Monday, December 23, 2013
Confronting Honesty: On Deafheaven
December is a tough month for me as a music fan. Given the plethora of year-end lists that emerge at this time of year, it's often difficult not to feel as though I've failed in my efforts to discover new music.
That said, if you can work through those feelings, it's a pretty awesome (and economical) opportunity to catch up on things in short order.
Complicating matters, this is also a time when music critics become even uglier than usual. As certain bands pull away from the pack, there is an immediate backlash against them -- a backlash that is often petty and seemingly motivated by the critic's personal insecurities. (If that sounds mean, than you probably have never met a music critic -- or a critic of any kind, really).
This year, no metal band is more firmly trapped in this tug-of-war than San Francisco's Deafheaven.
The Objective: Being Objective
I'll be honest: I didn't hear about Deafheaven until this past fall. Maybe I should have. I dunno. (The fact that I've heard of them at all makes me feel like I've done at least one thing right this year...)
Among the very first things I heard about the band was that they were considered by many to be "metal for people who don't like metal."
At root, everyone knows that this is an incredibly elitist statement. In fact, it actually made me want to give the band a fair shake. So, I did something I rarely do anymore: I bought Sunbather, sight unseen. Just like the old days. And it felt good - just like it used to.
That's not to say that I didn't walk into the experience with my own set of prejudices. Quite the opposite.
The hipster fascination with metal that's emerged these past ten years irks me deeply, and I struggle with it quite a bit; I can't sit here and honestly tell you that I think every single 29 year old in East Austin (or Silverlake or Williamsburg or Wicker Park) who owns a Slayer tee is just a poseur. Some - if not most - of them have to possess a true love of metal.
Yet, there are days when I feel 100 percent certain that this weird hipster fascination with black metal is little more than the result of a bunch of music nerds who got so bent out of shape over "alternative punk rock" going mainstream that they went out and deliberately tried to find the least accessible music possible, so that they could still feel cool and different and flaccidly subversive.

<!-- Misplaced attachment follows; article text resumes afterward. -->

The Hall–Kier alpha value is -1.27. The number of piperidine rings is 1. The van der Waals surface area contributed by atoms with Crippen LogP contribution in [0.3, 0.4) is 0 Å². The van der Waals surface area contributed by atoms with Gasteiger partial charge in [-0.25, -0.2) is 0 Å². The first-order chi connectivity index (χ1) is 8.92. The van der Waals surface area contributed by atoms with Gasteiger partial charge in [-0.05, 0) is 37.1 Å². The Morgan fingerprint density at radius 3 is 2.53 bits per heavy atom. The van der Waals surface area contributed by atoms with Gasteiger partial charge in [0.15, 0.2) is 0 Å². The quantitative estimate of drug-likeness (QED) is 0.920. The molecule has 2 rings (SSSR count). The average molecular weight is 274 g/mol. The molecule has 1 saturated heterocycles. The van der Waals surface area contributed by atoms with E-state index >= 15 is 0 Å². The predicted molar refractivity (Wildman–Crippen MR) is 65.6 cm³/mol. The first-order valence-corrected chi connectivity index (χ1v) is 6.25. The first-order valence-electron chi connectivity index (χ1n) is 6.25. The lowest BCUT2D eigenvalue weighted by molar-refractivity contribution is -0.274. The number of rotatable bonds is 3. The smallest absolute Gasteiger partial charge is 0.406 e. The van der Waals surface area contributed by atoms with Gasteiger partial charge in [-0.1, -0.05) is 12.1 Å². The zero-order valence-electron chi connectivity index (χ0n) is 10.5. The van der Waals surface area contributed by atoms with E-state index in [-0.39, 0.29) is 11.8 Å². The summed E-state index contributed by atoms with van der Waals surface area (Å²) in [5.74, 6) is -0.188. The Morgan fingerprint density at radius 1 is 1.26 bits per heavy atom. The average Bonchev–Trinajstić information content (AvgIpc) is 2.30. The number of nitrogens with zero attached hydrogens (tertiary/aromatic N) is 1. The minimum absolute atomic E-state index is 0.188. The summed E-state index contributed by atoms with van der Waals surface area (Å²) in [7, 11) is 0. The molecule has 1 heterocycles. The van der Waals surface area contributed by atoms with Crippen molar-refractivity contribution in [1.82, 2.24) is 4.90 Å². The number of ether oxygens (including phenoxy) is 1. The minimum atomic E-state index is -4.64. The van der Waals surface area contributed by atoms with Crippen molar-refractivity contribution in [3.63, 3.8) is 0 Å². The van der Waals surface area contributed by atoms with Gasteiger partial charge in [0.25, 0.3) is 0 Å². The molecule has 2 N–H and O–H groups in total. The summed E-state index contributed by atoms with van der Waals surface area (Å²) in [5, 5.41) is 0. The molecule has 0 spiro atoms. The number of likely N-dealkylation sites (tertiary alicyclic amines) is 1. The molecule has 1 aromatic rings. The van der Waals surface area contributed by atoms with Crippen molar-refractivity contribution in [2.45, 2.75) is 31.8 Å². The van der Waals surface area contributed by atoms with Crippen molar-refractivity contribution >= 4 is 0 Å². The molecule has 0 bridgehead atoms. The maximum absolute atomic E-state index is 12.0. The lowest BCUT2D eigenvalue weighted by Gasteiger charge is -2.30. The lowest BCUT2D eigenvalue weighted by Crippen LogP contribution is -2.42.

God knows we've all been there. Remember that first time you heard your "yeah-bro!" coworkers talking about Block Party or the Arctic Monkeys or whoever?
It sucked. Made you want to take up free jazz, didn't it?
So, anyway, I knew it was going to be tough to be impartial with this record. I was incredibly quick to dismiss Krallice and Wolves in the Throne Room as "hipster metal" after very quick listens, and that probably didn't bode well for Deafheaven.
...And neither did the first several minutes of Sunbather. In fact, I probably wasn't even 30 seconds into the album before I found myself saying it out loud:
"This isn't a fucking metal album."
Trailblazers or Trend-chasers?
To the contrary, this sounded like just one more record in a firmly-entrenched trend of bands that using ambient soundscapes as a technique for enhancing their arrangements.
That's not to say that it sounds bad. Quite the opposite: there are bands that I like a great deal who use this same technique in different ways: the Drop Electric and even Sigur Ros come to mind.
But within the context of metal, it sits poorly. There is a strong sense that without the drums and the screeching vocals, none of the music would be terribly identifiable as metal. Maybe that shouldn't be a problem for me, but it is. Because when the sound of the music is so - forgive the term - mainstream, the metal vocals begin to sound like a gimmick.
That's undoubtedly an unfair accusation. But it comes from an honest place: these songs may be beautiful, tragic and tortured, but they provide little or none of the visceral sensory satisfaction that I seek in metal.
Maybe I'm simple that way. But I kind of doubt it.
On the Bright Side....
To be completely fair, there are moments on the album that absolutely work - particularly in the second half of the record. When "Vertigo" hits fifth gear, it is simply tremendous. Ditto for "The Pecan Tree", which is the album's masterwork.
To that end, its a real blessing to have Sunbather end on such a strong note. It leaves an impression that is somehow powerful enough to forgive the unsatisfying shoegaze of the album's first half.
In fact, I can't even pretend not to love the final 25 minutes of Sunbather. When it gels, it represents a tremendous meeting between vision and execution in a way that utilizes the soundscaping majesty of the first half of the record, without sacrificing its metal underpinnings. And those moments are incredibly satisfying.
In Conclusion: An Undisciplined Sidebar Thought That Just Came to Me...
I have a feeling that it could be a long time before I make my peace with Sunbather as a whole entity. In fact, if I were a better writer, I'd make a big comparison between Sunbather and Kanye's Yeezus.
They're both incendiarily polarizing to critics. They both seem intentionally confrontational to the listener. They both strike me as an example of the vision of the art being significantly greater than its execution. And they both seem to be records that demand a few weeks' worth of listens in order to make a fully-formed opinion.
But I'm not a better writer. And I don't give a fuck about Kanye. And I have limited time these days. So, I'll be spending these next few weeks trying to get to know Sunbather.
To tell you the truth, it feels nice to embrace such a challenging record. I'm finding myself almost grateful.